In Mindset: Changing The Way You think To Fulfil Your Potential, Carol Dweck shares an interesting story of a transformation to make an important point.
Dweck writes: “Garfield High School was one of the worst schools in Los Angeles. To say that the students were turned off and the teachers burned out is an understatement. But without thinking twice, Jaime Escalante (of Stand and Deliver fame) taught these inner-city Hispanic students college-level calculus. With his growth mindset, he asked, ‘How can I teach them?’ not ‘Can I teach them?’ and ‘How will they learn best?’ not ‘Can they learn?’
“But not only did he teach them calculus, he (and his colleague, Benjamin Jimenez) took them to the top of the national charts in math. In 1987, only three other public schools in the country had more students taking the Advanced Placement Calculus test. Those three included Stuyvesant High School and the Bronx High School of Science, both elite math-and-science-oriented schools in New York.
“What’s more, most of the Garfield students earned test grades that were high enough to gain them college credits. In the whole country that year, only a few hundred Mexican American students passed the test at this level. This means there’s a lot of intelligence out there being wasted by underestimating students’ potential to develop.”
The lesson that Dweck would like us to draw from the story is this: “With the right mindset and the right teaching, people are capable of a lot more than we think.”
In this issue
- How the Indian MBA is changing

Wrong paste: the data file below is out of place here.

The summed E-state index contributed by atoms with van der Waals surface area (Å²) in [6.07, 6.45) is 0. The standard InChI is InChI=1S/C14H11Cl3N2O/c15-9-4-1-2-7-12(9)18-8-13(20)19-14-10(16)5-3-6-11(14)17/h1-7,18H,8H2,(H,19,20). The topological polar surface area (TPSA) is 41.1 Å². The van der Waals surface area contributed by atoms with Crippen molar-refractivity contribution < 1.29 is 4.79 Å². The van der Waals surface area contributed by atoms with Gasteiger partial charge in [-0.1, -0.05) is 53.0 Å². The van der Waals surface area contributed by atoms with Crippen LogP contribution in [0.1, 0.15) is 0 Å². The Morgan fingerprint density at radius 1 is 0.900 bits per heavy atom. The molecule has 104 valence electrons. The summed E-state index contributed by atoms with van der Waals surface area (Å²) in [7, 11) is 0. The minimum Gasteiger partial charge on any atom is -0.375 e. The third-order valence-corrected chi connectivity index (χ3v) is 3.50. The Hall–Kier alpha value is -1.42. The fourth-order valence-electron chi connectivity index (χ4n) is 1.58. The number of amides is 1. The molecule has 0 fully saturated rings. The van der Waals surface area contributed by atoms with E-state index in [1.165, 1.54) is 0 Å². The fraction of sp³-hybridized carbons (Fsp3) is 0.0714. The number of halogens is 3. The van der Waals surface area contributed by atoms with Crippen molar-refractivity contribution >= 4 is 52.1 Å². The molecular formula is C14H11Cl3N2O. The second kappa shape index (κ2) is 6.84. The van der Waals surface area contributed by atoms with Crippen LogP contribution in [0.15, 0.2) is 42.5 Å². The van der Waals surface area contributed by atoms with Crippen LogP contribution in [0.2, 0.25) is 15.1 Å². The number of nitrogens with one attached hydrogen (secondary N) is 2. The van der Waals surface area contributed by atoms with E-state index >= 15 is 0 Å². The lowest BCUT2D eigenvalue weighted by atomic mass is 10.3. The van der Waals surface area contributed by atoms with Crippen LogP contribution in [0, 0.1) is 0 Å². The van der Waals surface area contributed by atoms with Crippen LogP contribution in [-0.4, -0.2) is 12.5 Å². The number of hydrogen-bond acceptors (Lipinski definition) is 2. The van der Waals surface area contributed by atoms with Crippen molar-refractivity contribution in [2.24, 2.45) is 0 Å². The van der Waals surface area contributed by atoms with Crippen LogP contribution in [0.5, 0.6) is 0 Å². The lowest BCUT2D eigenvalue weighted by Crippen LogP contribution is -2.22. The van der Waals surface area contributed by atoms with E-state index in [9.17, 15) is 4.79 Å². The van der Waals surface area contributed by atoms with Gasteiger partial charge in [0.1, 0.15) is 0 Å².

- Why you should practise physical, not social, distancing
- Why it’s important to understand your customers.
Have a great day!
How the Indian MBA is changing
Towards the end of last month, we had a series of conversations with some of the best minds on business and education, leading up to a Masterclass on The Future of MBA. The Masterclass featured Srikant Datar (Senior Associate Dean, Harvard Business School), Ajit Rangnekar (Former Dean, ISB, and Partner, SVP India), Nitin Paranjpe (Global COO, Unilever) and Pramath Sinha (Founder, Harappa Education, Ashoka University, Vedica Scholars). The session was anchored by Meeta Sengupta (Founder, Centre for Education Strategy.)
One of the questions that came up was around how westernised Indian MBA is. Here is Ajit Rangnekar’s answer: “Global companies wanted people who understood their way of working, and also understood India realities. Indian companies were going abroad too. We needed a global programme which also integrated India. But we focused too much on that. We need to readjust now. And it is happening already. Since 2006 or thereabouts, the focus has shifted back to India. The methodology is global, but how you apply is far more local with more Indian case studies.”
Watch the full Masterclass, and also the two breakout sessions leading up to it.
Practise physical, not social, distancing
In an interview with WSJ, Alain Dehaze, CEO of Adecco, makes a strong case for social proximity.
Alain Dehaze says: "I don’t like this term social distance. I prefer physical distance, because that’s what we need. The question is physical distance versus social proximity. By being with colleagues, you align, you share a lot of things. You cultivate your values, you cultivate your purpose. If you are permanently alone, I don’t know how you can cultivate this.
“It’s like friendship and love. You cannot cultivate friendship and love only from souvenirs, from memory. You need presence, you need to nurture. And with culture, it’s also about nurturing through experience. This social proximity will remain important.”
Why it’s important to understand your customers...
..but not necessarily follow them.
(“If I had asked people what they wanted, they would have said faster horses.”
~ Henry Ford)
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